An Interview With Wack 100: Kanye, Game, and an Independent Empire (2024)

An Interview With Wack 100: Kanye, Game, and an Independent Empire (1)

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Image via Getty/Prince Williams

The Game and Kanye West’s “Eazy” collaboration became an independently released Spotify exclusive through Wack 100’s ingenuity.

The polarizing manager, label owner, and ever-present pop culture figure uploaded the song—released by his independent label 100 ENT—through TuneCore, and blocked it from every DSP but Spotify for 24 hours. He says that without so much as an email, someone at Spotify caught wind of this, and it made headlines as a Spotify exclusive for a day, giving the already anticipated record even more buzz. In the process, he pulled off the impressive feat of independently releasing a Kanye West song with his artist The Game.

Managers and label heads get sh*t done, and Wack assumes those roles for artists like Game and Blueface. But Wack’s controversial comments, like his recent thoughts on Master P’s finances and Bobby Shmurda’s dancing, have taken precedence in the news cycle, often overshadowing his work. Wack believes the media’s focus on the controversy is par for the course for him, a 43-year-old formerly incarcerated Pacoima, CA native who says he was the first minor in the California State Prison system at just 16. He came home in 1999, learned about the music game through working security for industry figures like Suge Knight, and propelled himself into an increasingly important position in the music industry.

These days, Wack has a lot of plans for independent artists, including an Indie Life app which will amplify unsigned acts and offer them resources, like educational tools about contract splits. Wack is also in the midst of expanding 100 ENT beyond music into film, including an upcoming Larry Hoover project. But Wack won’t be doing these things for long—he says he’s going to be falling back from music in the next two years to focus on ventures like his Ncredible diaper line. He’s also about to drop a 100 Show podcast series, which is geared toward highlighting independent acts. Clubhouse users will be implemented into those live conservations through a partnership with the app.

Wack is a frequent user of Clubhouse, where he’s single-handedly birthed an ecosystem of YouTube pages that screen-record the arguments he has with everyone from 21 Savage to random gang members. The blogosphere thrives off negativity, and his most fiery moments feed that hunger, which fuels a perception that he’s naturally contentious. He’s been condemned by some for moments like his livestreamed argument with former Blueface artist Chrisean, or his taboo opinions of artists like Tupac and Nipsey Hussle.

Beyond the drama, though, Wack says he’s had productive conversations with fellow Clubhouse users about the music game and how to get started in the trucking industry (he owns a successful truck company). He’s also had open forums with members of the LGBTQ community, which he orchestrated because he wants people to be able to “co-exist” respectfully, regardless of identity.

He has a knack for helping to connect worlds. The rap world, especially in his native LA, has become a place where (too many) rappers and the streets seem to be clamoring for what the other side can offer. He, more than most in the entertainment world, embodies the nexus explored in documentaries like Hip-Hop Uncovered.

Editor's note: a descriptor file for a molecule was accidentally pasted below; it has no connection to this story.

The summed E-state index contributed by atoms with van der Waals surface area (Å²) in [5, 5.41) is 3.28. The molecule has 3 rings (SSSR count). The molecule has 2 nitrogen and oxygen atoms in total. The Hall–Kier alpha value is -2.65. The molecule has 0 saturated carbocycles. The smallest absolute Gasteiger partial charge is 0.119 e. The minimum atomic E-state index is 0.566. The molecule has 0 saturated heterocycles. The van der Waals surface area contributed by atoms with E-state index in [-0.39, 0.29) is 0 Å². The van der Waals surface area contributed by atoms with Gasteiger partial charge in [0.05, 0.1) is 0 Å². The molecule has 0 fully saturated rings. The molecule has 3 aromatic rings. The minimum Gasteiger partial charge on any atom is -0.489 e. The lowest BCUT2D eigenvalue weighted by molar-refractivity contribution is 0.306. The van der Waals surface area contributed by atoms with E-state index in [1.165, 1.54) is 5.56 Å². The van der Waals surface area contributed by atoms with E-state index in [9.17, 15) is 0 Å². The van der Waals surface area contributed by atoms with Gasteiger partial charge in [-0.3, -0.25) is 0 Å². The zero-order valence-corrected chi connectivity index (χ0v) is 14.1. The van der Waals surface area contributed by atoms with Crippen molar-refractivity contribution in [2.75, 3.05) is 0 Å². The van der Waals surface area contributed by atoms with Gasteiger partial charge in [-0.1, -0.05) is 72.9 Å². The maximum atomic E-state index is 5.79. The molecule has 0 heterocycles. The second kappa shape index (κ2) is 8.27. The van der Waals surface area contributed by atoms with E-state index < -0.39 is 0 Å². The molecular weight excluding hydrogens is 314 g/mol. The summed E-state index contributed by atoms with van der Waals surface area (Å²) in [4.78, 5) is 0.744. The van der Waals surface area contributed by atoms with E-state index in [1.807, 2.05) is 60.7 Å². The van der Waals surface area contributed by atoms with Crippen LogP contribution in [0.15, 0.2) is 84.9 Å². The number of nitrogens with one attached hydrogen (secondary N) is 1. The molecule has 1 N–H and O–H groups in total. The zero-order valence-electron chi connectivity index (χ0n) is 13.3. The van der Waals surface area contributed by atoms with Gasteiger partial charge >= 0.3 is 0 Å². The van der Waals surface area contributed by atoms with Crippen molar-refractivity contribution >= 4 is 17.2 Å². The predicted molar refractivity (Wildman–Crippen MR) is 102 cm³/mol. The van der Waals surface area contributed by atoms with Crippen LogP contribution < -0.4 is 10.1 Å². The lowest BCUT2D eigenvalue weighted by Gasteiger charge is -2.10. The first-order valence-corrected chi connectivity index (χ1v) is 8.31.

Wack says coming from Pacoima and surviving the streets and prison informs his outspokenness, noting in our conversation that he “comes from a culture [where] they cast us out a long time ago.” As he explains, “I’m rooted in cancellation.” Speaking over the phone, we talked about how he feels about the controversy, Game’s Drillmatic album, his dealings with Kanye, and more. The interview, lightly edited for clarity, is below.

An Interview With Wack 100: Kanye, Game, and an Independent Empire (2)

Image via Getty/Keipher McKennie

How are you feeling about the response to Game and Kanye’s “Eazy”?

Great, man. It’s streaming well. I’m going to work that project independently. I uploaded it through my TuneCore. That’s a 100 ENT single as of now, and I just wanted to show people that I’ve been behind a lot of sh*t. I’ve been on the independent level. I’ve got my own marketing teams, digital teams, and I put together a lot of my own rollouts. So with this one, I just wanted to put it out myself, work with myself, and open up a few eyes. Stop hiding behind the walls and the labels.

How did the Spotify exclusive come about?

I actually uploaded it through my TuneCore account, at maybe 6:30 that morning. Hoping that it got their attention, I blocked it to everybody but Spotify. I called TuneCore, and for 24 hours, I made it available to Spotify and Spotify only. They must have seen that [and thought,] “Oh, sh*t, we’re the only ones that could snatch this.” Maybe Spotify saw that as a gesture of appreciation. They gave me some positions on some of their playlists, but it was just what I did when I uploaded it. Maybe them talking back to me was [by] giving me some editorial placement.

What made you want to have that exclusive on Spotify specifically?

I rock with the people that rock with us, and I see the Spotify execs out at the events. They walk up to you, shake your hand, and say, “How are you doing with such and such and Spotify? We see what you’re doing with your artists.” So I felt like I had more of a connection with them. They’re out here on the ground with us. I don’t really see the other people. Actually, I’ve got to correct myself, Ebro is over there [at] Apple. He’s definitely going to bring support. I can’t take that from people. Ebro has definitely been a great support of anything I’ve done or my artists have done since day one. So that’s probably what it was. I’ve been running into the Spotify execs out here in the field a lot lately.